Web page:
Manufacturer's voice is key in S&L Convergence Project - HongKong launch event 16 and 17 March

The Social & Labor Convergence Project has been kicked off  on the 2nd of Febuary in Amsterdam and the 2nd half of the launch took place in Hong Kong (supported by CITA) on 16 and 17 March. Over 100 participants joined the 2 days sessions, with the majority Asian manufacturers. The participants got clarity on its objectives, outcomes and process and had lively debates and working sessions. During the second day a start was made with strategy discussions for the tool development.

The Social & Labor Convergence Project seeks to achieve real, sustainable change through the collective development of an industry- wide, standardized methodology for social and labor performance assessment in the apparel and footwear supply chains. The industry believes that through convergence of assessment tools, it will drive quality of assessments and costs on duplicated auditing will be significantly reduced, and the money saved will instead be used to improve social welfare for millions of people employed in the sector. In addition, one common best in class tool will drive comparability and hence create true transparency and a race to the top. This pioneering project unites stakeholders from manufacturers, brands, standard holders, (inter)governmental organizations and civil society and builds further on existing frameworks such as FLA, BetterWork and Sedex and benchmark tools from GSCP.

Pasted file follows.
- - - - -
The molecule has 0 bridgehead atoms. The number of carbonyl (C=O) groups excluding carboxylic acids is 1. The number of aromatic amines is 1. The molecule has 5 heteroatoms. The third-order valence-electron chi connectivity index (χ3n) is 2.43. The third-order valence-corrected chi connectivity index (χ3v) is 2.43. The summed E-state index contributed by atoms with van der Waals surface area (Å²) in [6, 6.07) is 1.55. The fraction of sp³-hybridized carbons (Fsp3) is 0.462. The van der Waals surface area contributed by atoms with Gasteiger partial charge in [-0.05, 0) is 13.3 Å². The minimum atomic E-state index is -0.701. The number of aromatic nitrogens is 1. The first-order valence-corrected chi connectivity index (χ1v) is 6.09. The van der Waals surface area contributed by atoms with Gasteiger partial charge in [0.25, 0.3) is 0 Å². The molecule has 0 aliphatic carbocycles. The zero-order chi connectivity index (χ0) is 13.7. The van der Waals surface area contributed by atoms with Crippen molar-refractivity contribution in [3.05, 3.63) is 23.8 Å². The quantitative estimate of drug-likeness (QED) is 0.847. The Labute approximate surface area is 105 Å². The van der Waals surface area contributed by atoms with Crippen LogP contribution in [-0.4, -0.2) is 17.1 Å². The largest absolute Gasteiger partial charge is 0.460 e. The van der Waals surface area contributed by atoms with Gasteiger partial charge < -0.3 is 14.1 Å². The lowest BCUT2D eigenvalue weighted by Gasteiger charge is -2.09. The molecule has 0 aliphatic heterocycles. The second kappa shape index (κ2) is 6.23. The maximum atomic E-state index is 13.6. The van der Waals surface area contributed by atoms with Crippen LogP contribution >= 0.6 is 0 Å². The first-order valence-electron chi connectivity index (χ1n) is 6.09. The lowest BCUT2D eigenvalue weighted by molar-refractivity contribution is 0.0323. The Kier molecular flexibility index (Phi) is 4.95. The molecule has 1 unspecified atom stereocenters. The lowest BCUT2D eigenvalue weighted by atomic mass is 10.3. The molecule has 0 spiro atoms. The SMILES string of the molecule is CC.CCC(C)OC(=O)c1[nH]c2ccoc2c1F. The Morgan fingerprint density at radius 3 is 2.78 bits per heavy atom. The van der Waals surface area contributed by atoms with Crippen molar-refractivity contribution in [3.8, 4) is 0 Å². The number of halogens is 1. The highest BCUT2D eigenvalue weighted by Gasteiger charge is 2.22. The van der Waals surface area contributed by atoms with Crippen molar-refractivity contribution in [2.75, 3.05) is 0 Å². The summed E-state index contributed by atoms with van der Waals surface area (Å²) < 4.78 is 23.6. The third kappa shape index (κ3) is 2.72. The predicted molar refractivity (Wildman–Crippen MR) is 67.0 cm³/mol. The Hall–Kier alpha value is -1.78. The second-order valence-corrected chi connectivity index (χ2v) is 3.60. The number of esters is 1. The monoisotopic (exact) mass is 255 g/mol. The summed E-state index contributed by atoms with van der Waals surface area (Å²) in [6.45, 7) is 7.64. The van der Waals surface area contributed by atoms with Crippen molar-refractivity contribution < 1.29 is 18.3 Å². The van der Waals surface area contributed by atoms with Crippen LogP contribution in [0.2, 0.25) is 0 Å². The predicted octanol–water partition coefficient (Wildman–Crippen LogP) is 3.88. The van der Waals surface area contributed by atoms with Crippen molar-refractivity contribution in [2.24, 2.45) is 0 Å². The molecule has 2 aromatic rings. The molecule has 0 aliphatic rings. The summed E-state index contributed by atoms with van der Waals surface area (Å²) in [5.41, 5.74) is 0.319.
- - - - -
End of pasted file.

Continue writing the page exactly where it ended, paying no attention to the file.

Mr. Felix Chung, Member of the fifth Legislative Council of HKSAR opened the event. Signatories such as Hanbo (chairman Peter Cheng), H&M (Payal Jain) and WRAP (Clay Hickson) explained about their vision on the project and the reason why they joined. Elevate CEO and SAC CEO Jason Kibbey comment on the relevance of this project for sustainability in the industry. The manufacturer’s panel with speakers from Crystal Group, Esquel, Arvind and MAS Holding gave interesting insights, referring to audit fatigue and many current audits not driving change. All underlined the need to do this project collaboratively, taking into account all perspectives. Manufacturers expressed their support to the project and commented that to take one step at a time.

The industry believes that through convergence of assessment tools, it will drive quality of assessments and costs on duplicated auditing will be significantly reduced, and the money saved will instead be used to improve social welfare for millions of people employed in the sector.

Learnings from earlier attempts on a similar goal and best practices from other industries were discussed. Some strategies for survival were identified and shared:Allow for both personal and company opinions.  Both are critical and it allows the experts to give more than just the company line on certain issues.

  • Revisit the same topic multiple times; this will be a circular process
  • Be open to uncomfortable conversations
  • Don’t take it all too seriously
  • Stay solution oriented; drive toward actions and solutions
  • Make sure that you’re never saying ‘there hasn’t been enough action’
  • You need the SCALE to be successful in assessing so keep at it!

During the second they input and suggestions were sought from the audience through workshops and table excercises for developing the strategy and rolling out the project